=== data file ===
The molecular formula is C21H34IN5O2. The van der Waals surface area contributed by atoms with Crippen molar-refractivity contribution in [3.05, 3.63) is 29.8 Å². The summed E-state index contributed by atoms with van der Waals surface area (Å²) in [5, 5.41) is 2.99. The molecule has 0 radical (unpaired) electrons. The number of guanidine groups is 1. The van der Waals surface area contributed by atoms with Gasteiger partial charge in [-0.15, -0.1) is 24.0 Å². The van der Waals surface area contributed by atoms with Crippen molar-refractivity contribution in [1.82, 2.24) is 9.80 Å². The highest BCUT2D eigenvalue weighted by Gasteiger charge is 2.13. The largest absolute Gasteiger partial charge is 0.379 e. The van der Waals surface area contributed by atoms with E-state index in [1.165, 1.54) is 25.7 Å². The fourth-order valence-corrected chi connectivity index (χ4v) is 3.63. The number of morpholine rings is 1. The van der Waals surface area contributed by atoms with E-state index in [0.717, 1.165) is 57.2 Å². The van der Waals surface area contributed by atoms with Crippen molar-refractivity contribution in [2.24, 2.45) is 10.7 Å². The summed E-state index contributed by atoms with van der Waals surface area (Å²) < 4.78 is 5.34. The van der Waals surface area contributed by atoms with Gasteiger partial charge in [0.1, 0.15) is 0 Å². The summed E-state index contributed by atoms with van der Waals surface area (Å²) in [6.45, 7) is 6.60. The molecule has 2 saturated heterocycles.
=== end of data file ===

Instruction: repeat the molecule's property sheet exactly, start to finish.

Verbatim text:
The molecular formula is C21H34IN5O2. The van der Waals surface area contributed by atoms with Crippen molar-refractivity contribution in [3.05, 3.63) is 29.8 Å². The summed E-state index contributed by atoms with van der Waals surface area (Å²) in [5, 5.41) is 2.99. The molecule has 0 radical (unpaired) electrons. The number of guanidine groups is 1. The van der Waals surface area contributed by atoms with Gasteiger partial charge in [-0.15, -0.1) is 24.0 Å². The van der Waals surface area contributed by atoms with Crippen molar-refractivity contribution in [1.82, 2.24) is 9.80 Å². The highest BCUT2D eigenvalue weighted by Gasteiger charge is 2.13. The largest absolute Gasteiger partial charge is 0.379 e. The van der Waals surface area contributed by atoms with E-state index in [1.165, 1.54) is 25.7 Å². The fourth-order valence-corrected chi connectivity index (χ4v) is 3.63. The number of morpholine rings is 1. The van der Waals surface area contributed by atoms with E-state index in [0.717, 1.165) is 57.2 Å². The van der Waals surface area contributed by atoms with Crippen molar-refractivity contribution in [2.24, 2.45) is 10.7 Å². The summed E-state index contributed by atoms with van der Waals surface area (Å²) < 4.78 is 5.34. The van der Waals surface area contributed by atoms with Gasteiger partial charge in [0.1, 0.15) is 0 Å². The summed E-state index contributed by atoms with van der Waals surface area (Å²) in [6.45, 7) is 6.60. The molecule has 2 saturated heterocycles.